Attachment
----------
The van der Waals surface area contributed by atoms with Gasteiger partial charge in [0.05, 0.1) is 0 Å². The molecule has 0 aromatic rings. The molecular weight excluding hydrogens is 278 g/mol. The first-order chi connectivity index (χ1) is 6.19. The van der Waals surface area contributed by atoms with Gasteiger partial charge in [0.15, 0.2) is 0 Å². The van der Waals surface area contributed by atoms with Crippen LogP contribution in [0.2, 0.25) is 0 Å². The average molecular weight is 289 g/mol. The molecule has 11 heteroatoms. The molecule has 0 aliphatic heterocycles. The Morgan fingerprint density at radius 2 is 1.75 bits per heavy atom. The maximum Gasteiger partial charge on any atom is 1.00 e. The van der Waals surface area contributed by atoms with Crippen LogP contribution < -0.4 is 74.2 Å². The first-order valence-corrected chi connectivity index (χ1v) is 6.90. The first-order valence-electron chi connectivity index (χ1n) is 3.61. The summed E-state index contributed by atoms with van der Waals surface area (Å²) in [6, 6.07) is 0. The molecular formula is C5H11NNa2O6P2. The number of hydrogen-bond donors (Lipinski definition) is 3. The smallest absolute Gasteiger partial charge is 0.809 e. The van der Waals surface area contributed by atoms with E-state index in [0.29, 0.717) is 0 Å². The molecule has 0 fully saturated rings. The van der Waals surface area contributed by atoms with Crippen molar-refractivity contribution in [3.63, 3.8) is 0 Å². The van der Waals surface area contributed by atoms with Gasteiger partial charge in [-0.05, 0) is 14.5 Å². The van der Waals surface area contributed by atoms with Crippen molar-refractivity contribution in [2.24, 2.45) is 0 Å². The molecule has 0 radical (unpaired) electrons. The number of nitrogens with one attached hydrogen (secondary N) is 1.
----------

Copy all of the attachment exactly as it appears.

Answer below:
The van der Waals surface area contributed by atoms with Gasteiger partial charge in [0.05, 0.1) is 0 Å². The molecule has 0 aromatic rings. The molecular weight excluding hydrogens is 278 g/mol. The first-order chi connectivity index (χ1) is 6.19. The van der Waals surface area contributed by atoms with Gasteiger partial charge in [0.15, 0.2) is 0 Å². The van der Waals surface area contributed by atoms with Crippen LogP contribution in [0.2, 0.25) is 0 Å². The average molecular weight is 289 g/mol. The molecule has 11 heteroatoms. The molecule has 0 aliphatic heterocycles. The Morgan fingerprint density at radius 2 is 1.75 bits per heavy atom. The maximum Gasteiger partial charge on any atom is 1.00 e. The van der Waals surface area contributed by atoms with Crippen LogP contribution < -0.4 is 74.2 Å². The first-order valence-corrected chi connectivity index (χ1v) is 6.90. The first-order valence-electron chi connectivity index (χ1n) is 3.61. The summed E-state index contributed by atoms with van der Waals surface area (Å²) in [6, 6.07) is 0. The molecular formula is C5H11NNa2O6P2. The number of hydrogen-bond donors (Lipinski definition) is 3. The smallest absolute Gasteiger partial charge is 0.809 e. The van der Waals surface area contributed by atoms with E-state index in [0.29, 0.717) is 0 Å². The molecule has 0 fully saturated rings. The van der Waals surface area contributed by atoms with Crippen molar-refractivity contribution in [3.63, 3.8) is 0 Å². The van der Waals surface area contributed by atoms with Gasteiger partial charge in [-0.05, 0) is 14.5 Å². The van der Waals surface area contributed by atoms with Crippen molar-refractivity contribution in [2.24, 2.45) is 0 Å². The molecule has 0 radical (unpaired) electrons. The number of nitrogens with one attached hydrogen (secondary N) is 1.